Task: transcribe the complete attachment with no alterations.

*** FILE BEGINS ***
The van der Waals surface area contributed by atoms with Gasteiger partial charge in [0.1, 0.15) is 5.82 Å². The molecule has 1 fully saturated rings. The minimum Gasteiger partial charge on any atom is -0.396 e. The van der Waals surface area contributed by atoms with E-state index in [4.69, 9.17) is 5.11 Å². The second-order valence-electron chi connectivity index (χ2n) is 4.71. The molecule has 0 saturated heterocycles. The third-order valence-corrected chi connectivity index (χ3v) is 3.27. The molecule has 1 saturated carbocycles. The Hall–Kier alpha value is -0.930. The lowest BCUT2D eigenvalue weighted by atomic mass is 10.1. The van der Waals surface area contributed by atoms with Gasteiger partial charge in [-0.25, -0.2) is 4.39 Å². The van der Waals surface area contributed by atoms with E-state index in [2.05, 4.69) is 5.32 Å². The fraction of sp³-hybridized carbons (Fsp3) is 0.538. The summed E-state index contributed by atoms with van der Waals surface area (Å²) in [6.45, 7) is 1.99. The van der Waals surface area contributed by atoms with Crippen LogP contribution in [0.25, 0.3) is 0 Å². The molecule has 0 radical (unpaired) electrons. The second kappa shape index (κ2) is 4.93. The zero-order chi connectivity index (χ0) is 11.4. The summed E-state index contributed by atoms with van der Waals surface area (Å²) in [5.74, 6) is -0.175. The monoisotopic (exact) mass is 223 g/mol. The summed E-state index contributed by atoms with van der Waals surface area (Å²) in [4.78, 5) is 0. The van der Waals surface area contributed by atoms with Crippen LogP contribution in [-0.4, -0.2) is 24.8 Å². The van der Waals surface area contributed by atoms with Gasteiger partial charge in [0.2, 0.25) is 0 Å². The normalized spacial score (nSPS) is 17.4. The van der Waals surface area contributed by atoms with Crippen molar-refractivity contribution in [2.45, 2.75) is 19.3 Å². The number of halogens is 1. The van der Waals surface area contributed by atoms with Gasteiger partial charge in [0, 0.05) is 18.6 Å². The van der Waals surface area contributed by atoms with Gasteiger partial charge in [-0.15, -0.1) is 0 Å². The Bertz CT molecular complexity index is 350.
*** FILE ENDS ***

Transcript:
The van der Waals surface area contributed by atoms with Gasteiger partial charge in [0.1, 0.15) is 5.82 Å². The molecule has 1 fully saturated rings. The minimum Gasteiger partial charge on any atom is -0.396 e. The van der Waals surface area contributed by atoms with E-state index in [4.69, 9.17) is 5.11 Å². The second-order valence-electron chi connectivity index (χ2n) is 4.71. The molecule has 0 saturated heterocycles. The third-order valence-corrected chi connectivity index (χ3v) is 3.27. The molecule has 1 saturated carbocycles. The Hall–Kier alpha value is -0.930. The lowest BCUT2D eigenvalue weighted by atomic mass is 10.1. The van der Waals surface area contributed by atoms with Gasteiger partial charge in [-0.25, -0.2) is 4.39 Å². The van der Waals surface area contributed by atoms with E-state index in [2.05, 4.69) is 5.32 Å². The fraction of sp³-hybridized carbons (Fsp3) is 0.538. The summed E-state index contributed by atoms with van der Waals surface area (Å²) in [6.45, 7) is 1.99. The van der Waals surface area contributed by atoms with Crippen LogP contribution in [0.25, 0.3) is 0 Å². The molecule has 0 radical (unpaired) electrons. The second kappa shape index (κ2) is 4.93. The zero-order chi connectivity index (χ0) is 11.4. The summed E-state index contributed by atoms with van der Waals surface area (Å²) in [5.74, 6) is -0.175. The monoisotopic (exact) mass is 223 g/mol. The summed E-state index contributed by atoms with van der Waals surface area (Å²) in [4.78, 5) is 0. The van der Waals surface area contributed by atoms with Crippen LogP contribution in [-0.4, -0.2) is 24.8 Å². The van der Waals surface area contributed by atoms with Gasteiger partial charge in [0.2, 0.25) is 0 Å². The normalized spacial score (nSPS) is 17.4. The van der Waals surface area contributed by atoms with Crippen molar-refractivity contribution in [2.45, 2.75) is 19.3 Å². The number of halogens is 1. The van der Waals surface area contributed by atoms with Gasteiger partial charge in [0, 0.05) is 18.6 Å². The van der Waals surface area contributed by atoms with Gasteiger partial charge in [-0.15, -0.1) is 0 Å². The Bertz CT molecular complexity index is 350.